Welcome to the Armstrong Macon Meadow:

The Armstrong World Industry (AWI) Wastewater Treatment Plant (WWTP) Landfill was transformed into a thriving pollinator meadow. The pollinator meadow is planted with over 20 locally native plants representing the natural history of central Georgia and provides habitat for bees, butterflies, birds, and other species. These include lyreleaf sage (Salvia lyrata), fleabane (Erigeron annuus), bee balm (Monarda fistulosa), foxglove beardtongue (Penstemon digitalis), and common milkweed (Asclepias syriaca). The 4.5 acres of habitat supports the 2015 White House National Pollinator Strategy goal of restoring and enhancing 7 million acres for pollinators throughout the country. The pollinator meadow was developed through the combined efforts of Armstrong World Industries, US EPA, Ramboll Environ, and the Pollinator Partnership.

Pollinator-specific plants were selected for each garden depending on pollen and nectar preference, pollinator and plant physiology, and bloom period. See the plant lists below to find out which common species will attract a particular pollinator:


BEE PLANT MIX

  • Common Milkweed
  • Butterfly Milkweed
  • Purple Coneflower
  • Spiked Wild Indigo
  • Wild Bergamot
  • Tall White Beardtongue
  • Blackeyed Susan
  • Browneyed Susan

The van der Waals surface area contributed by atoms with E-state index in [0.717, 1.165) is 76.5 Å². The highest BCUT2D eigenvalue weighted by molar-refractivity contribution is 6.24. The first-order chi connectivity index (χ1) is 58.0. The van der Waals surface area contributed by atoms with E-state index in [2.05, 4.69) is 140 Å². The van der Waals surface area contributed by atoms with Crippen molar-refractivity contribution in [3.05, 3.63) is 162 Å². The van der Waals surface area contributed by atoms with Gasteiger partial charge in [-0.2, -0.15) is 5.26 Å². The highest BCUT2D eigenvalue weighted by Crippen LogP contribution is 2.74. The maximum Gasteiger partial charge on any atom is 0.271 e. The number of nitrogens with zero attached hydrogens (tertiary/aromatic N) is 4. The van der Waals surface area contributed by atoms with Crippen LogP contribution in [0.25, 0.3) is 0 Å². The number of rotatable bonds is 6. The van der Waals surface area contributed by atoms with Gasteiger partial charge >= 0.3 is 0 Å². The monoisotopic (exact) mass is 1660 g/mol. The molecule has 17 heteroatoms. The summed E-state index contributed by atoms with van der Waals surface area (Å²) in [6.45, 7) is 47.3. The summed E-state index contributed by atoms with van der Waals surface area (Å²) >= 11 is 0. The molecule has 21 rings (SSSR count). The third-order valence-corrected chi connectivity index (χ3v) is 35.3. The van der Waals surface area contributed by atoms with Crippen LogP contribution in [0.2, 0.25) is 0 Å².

• Showy Aster
  • Heath Aster
  • Wingstem
  • Crimson Clover
  • Lanceleaf Coreopsis

BUTTERFLY PLANT MIX

  • Showy Milkweed
  • Common Milkweed
  • Butterfly Milkweed
  • Lanceleaf Coreopsis
  • Purple Coneflower
  • Purple Prairie Clover
  • Boneset
  • Great Blue Lobelia
  • Wild Bergamot
  • Spotted Beebalm

HUMMINGBIRD PLANT MIX

  • Eastern Columbine
  • Purple Coneflower
  • Pinkscale Blazing Star
  • March Blazing Star
  • Scaly Blazing Star
  • Great Blue Lobelia
  • Wild Bergamot
  • Spotted Beebalm
  • Tall White beardtongue
  • Goldenmane Tickseed
  • Blackeyed Susan
  • Crimsoneyed Rosemallow
  • Crimson Clover

MONARCH PLANT MIX

  • Indianhemp
  • Common Milkweed
  • Lanceleaf Coreopsis
  • Purple Prairie Clover
  • Purple Coneflower
  • Boneset
  • Common Sneezeweed
  • Pinkscale Blazing Star
  • Wild Bergamot
  • Wild Quinine
  • Blackeyed Susan
  • Showy Goldenrod
  • Wingstem
  • Golden Alexanders


REMEDIATION AND RESTORATION

Over many years, extensive investigations of soil, groundwater, surface water, and sediment were performed in concert with Region 4 of the United States Environmental Protection Agency (USEPA) and the Georgia Environmental Protection Division (EPD). Recently, more than 50 borings were drilled in the WWTP Landfill with more than 350 samples collected to characterize the soil.

Polychlorinated Biphenyls (PCBs) were discovered in the soil and sediment of OU-1. In 2014 a remedy was developed that eliminated exposures to the PCBs and migration off the landfill. The approved remedy consisted of replacing the storm water swale with a box culvert system, capping the landfill using Geosynthetic Clay Liner (GCL) materials, and stabilizing the eastern side of the landfill with a Mechanically Stabilized Earthen (MSE) barrier wall. The implementation of this remedy began in August 2015 and was completed in April 2016.

During construction

During the remediation, the landfill cover was removed and regraded, then capped using the GCL. Along the eastern side of the landfill, the MSE wall acts as a stabilizer for the slope to prevent erosion. The concrete storm water box culverts were installed to eliminate the potential for PCBs to enter the drainage system and be transported offsite. These systems combine with one another to help eliminate exposure to and migration of PCBs off OU-1.